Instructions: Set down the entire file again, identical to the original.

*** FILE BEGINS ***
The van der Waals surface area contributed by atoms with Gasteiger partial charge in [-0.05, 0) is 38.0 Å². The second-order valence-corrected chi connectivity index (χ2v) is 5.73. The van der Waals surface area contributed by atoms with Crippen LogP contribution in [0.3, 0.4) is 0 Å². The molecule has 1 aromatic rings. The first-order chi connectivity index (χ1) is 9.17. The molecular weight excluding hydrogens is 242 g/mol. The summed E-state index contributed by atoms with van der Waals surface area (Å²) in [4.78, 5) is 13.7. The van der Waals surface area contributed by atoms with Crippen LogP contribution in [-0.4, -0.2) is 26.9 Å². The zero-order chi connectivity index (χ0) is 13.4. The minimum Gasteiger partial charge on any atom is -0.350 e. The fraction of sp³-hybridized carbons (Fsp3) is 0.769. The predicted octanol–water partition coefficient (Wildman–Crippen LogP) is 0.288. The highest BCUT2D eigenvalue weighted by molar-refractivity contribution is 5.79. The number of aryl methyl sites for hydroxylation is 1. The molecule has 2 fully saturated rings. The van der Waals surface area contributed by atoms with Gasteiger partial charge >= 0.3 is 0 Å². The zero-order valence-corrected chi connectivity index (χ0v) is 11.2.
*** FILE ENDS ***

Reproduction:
The van der Waals surface area contributed by atoms with Gasteiger partial charge in [-0.05, 0) is 38.0 Å². The second-order valence-corrected chi connectivity index (χ2v) is 5.73. The van der Waals surface area contributed by atoms with Crippen LogP contribution in [0.3, 0.4) is 0 Å². The molecule has 1 aromatic rings. The first-order chi connectivity index (χ1) is 9.17. The molecular weight excluding hydrogens is 242 g/mol. The summed E-state index contributed by atoms with van der Waals surface area (Å²) in [4.78, 5) is 13.7. The van der Waals surface area contributed by atoms with Crippen LogP contribution in [-0.4, -0.2) is 26.9 Å². The zero-order chi connectivity index (χ0) is 13.4. The minimum Gasteiger partial charge on any atom is -0.350 e. The fraction of sp³-hybridized carbons (Fsp3) is 0.769. The predicted octanol–water partition coefficient (Wildman–Crippen LogP) is 0.288. The highest BCUT2D eigenvalue weighted by molar-refractivity contribution is 5.79. The number of aryl methyl sites for hydroxylation is 1. The molecule has 2 fully saturated rings. The van der Waals surface area contributed by atoms with Gasteiger partial charge >= 0.3 is 0 Å². The zero-order valence-corrected chi connectivity index (χ0v) is 11.2.